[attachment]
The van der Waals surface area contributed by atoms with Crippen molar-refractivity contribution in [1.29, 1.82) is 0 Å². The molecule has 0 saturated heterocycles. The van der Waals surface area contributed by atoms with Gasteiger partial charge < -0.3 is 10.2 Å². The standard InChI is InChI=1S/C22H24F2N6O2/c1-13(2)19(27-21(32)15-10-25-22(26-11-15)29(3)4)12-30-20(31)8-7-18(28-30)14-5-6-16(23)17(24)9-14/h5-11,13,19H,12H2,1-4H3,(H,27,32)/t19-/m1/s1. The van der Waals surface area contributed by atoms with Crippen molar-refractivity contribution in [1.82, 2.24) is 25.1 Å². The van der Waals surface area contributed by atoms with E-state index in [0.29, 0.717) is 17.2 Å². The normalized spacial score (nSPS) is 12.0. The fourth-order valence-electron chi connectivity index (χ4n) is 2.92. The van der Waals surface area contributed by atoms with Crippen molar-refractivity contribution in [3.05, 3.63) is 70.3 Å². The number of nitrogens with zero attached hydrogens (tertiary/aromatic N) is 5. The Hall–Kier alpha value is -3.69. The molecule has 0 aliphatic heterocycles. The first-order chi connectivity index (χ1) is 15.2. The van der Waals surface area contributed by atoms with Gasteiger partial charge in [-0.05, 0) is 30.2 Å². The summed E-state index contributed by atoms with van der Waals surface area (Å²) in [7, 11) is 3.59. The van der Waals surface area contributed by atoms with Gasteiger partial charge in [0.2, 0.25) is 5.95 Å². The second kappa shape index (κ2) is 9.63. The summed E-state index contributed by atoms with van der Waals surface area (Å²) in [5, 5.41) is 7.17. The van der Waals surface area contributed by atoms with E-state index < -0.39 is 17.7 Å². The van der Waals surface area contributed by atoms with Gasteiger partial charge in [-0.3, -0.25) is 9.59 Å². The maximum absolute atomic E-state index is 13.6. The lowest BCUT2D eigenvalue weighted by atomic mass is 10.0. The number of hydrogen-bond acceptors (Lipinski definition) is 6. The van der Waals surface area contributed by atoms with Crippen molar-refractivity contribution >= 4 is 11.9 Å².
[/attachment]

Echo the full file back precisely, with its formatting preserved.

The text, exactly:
The van der Waals surface area contributed by atoms with Crippen molar-refractivity contribution in [1.29, 1.82) is 0 Å². The molecule has 0 saturated heterocycles. The van der Waals surface area contributed by atoms with Gasteiger partial charge < -0.3 is 10.2 Å². The standard InChI is InChI=1S/C22H24F2N6O2/c1-13(2)19(27-21(32)15-10-25-22(26-11-15)29(3)4)12-30-20(31)8-7-18(28-30)14-5-6-16(23)17(24)9-14/h5-11,13,19H,12H2,1-4H3,(H,27,32)/t19-/m1/s1. The van der Waals surface area contributed by atoms with Crippen molar-refractivity contribution in [1.82, 2.24) is 25.1 Å². The van der Waals surface area contributed by atoms with E-state index in [0.29, 0.717) is 17.2 Å². The normalized spacial score (nSPS) is 12.0. The fourth-order valence-electron chi connectivity index (χ4n) is 2.92. The van der Waals surface area contributed by atoms with Crippen molar-refractivity contribution in [3.05, 3.63) is 70.3 Å². The number of nitrogens with zero attached hydrogens (tertiary/aromatic N) is 5. The Hall–Kier alpha value is -3.69. The molecule has 0 aliphatic heterocycles. The first-order chi connectivity index (χ1) is 15.2. The van der Waals surface area contributed by atoms with Gasteiger partial charge in [-0.05, 0) is 30.2 Å². The summed E-state index contributed by atoms with van der Waals surface area (Å²) in [7, 11) is 3.59. The van der Waals surface area contributed by atoms with Gasteiger partial charge in [0.2, 0.25) is 5.95 Å². The second kappa shape index (κ2) is 9.63. The summed E-state index contributed by atoms with van der Waals surface area (Å²) in [5, 5.41) is 7.17. The van der Waals surface area contributed by atoms with E-state index < -0.39 is 17.7 Å². The van der Waals surface area contributed by atoms with Gasteiger partial charge in [-0.3, -0.25) is 9.59 Å². The maximum absolute atomic E-state index is 13.6. The lowest BCUT2D eigenvalue weighted by atomic mass is 10.0. The number of hydrogen-bond acceptors (Lipinski definition) is 6. The van der Waals surface area contributed by atoms with Crippen molar-refractivity contribution >= 4 is 11.9 Å².